Douglas X-3 "Stiletto"
by NorthAmericanAviation
uploaded 2017-06-12
86 downloads /
7
points
SPH
stock aircraft
#Experimental #NACA #Douglas #Stock #Replica

Sustained Transonic Flight

Details

  • Type: SPH
  • Class: aircraft
  • Part Count: 54
  • Pure Stock

Description

KSP 1.3 suited version

The Stiletto was built for the purpose of testing jet propulsion at Mach 2—an aircraft intended to fly and conduct research at long-term supersonic speeds, it was of course plagued by under-powered engines of the time. Despite that, it did have a few other firsts: the trapezoidal, low-area wing would be used successfully in the design of the supersonic Lockheed F-104, and titanium would see its first major use in aviation based on its inclusion in a large portion of the X-3’s airframe.

Built in the SPH in KSP version 1.3.0.

Like most aircraft of the time, NACA was a prime user after Douglas test pilot William Bridgeman completed his 26 flights with the plane. to push the X-3 past Mach 1, a ten degree dive was necessary. On July 28, 1953, the X-3 reached its maximum speed of Mach 1.2—far below the program’s plans, but fast enough to somewhat gauge how a jet engine handled these speeds. After the Douglas-intended tests, NACA chose to test the aircraft further for finding data of transonic handling characteristics. What was found was that, because of the small wing area, the body of the plane carried most of the weight in a roll, making it controllable at transonic speeds. this research (and the shape of the plane) would be used in many designs of fighters and interceptors of the same era.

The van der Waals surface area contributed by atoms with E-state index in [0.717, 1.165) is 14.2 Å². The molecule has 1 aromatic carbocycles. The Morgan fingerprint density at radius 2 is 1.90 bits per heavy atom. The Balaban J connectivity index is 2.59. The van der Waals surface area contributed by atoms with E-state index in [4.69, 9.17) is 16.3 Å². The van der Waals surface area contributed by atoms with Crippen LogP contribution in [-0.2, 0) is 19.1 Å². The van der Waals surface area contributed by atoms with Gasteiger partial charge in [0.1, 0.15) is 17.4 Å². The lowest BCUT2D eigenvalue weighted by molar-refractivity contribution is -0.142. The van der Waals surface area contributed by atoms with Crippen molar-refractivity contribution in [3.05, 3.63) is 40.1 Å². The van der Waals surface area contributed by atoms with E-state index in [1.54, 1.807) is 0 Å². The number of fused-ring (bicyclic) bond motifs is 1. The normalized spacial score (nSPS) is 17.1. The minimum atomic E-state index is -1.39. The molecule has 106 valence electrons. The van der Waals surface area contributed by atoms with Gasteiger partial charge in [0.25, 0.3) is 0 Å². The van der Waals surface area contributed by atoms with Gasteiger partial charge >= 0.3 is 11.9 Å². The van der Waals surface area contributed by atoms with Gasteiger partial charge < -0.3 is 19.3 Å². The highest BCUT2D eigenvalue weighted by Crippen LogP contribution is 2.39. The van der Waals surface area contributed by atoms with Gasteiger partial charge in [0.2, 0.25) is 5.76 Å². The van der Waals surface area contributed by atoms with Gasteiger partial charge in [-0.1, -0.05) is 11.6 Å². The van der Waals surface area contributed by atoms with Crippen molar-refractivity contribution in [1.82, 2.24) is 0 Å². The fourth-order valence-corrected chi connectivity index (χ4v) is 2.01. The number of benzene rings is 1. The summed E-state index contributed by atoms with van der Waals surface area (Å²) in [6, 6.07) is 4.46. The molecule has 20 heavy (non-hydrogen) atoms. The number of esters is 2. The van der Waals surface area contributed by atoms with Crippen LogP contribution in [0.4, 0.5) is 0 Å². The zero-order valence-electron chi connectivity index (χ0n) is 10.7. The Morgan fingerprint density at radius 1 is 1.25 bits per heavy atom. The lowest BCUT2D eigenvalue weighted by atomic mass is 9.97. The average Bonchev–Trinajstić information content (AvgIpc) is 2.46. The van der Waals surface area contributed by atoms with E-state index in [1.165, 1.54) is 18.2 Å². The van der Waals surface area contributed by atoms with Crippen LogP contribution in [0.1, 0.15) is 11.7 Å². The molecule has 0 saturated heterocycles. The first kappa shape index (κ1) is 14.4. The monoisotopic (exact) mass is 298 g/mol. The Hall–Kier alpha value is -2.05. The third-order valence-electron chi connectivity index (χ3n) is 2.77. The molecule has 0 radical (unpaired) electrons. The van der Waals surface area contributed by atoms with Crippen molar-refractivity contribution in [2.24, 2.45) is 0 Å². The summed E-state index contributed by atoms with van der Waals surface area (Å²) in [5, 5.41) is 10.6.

It’s also worth noting that because of the X-3’s unprecedented fast takeoff and landing speeds, new tire technology had to be developed to keep the tires on the landing gear of the X-3 from failing. This replica handles very much like the original plane; touchy controls, fast takeoff runs, not very eager on the idea of a ‘sharp turn.’

Here you will find everything that trails black smoke, jettisons fuel, and runs on liquid oxygen and ammonia. Oh, 20th Century aviation development, where art thou?

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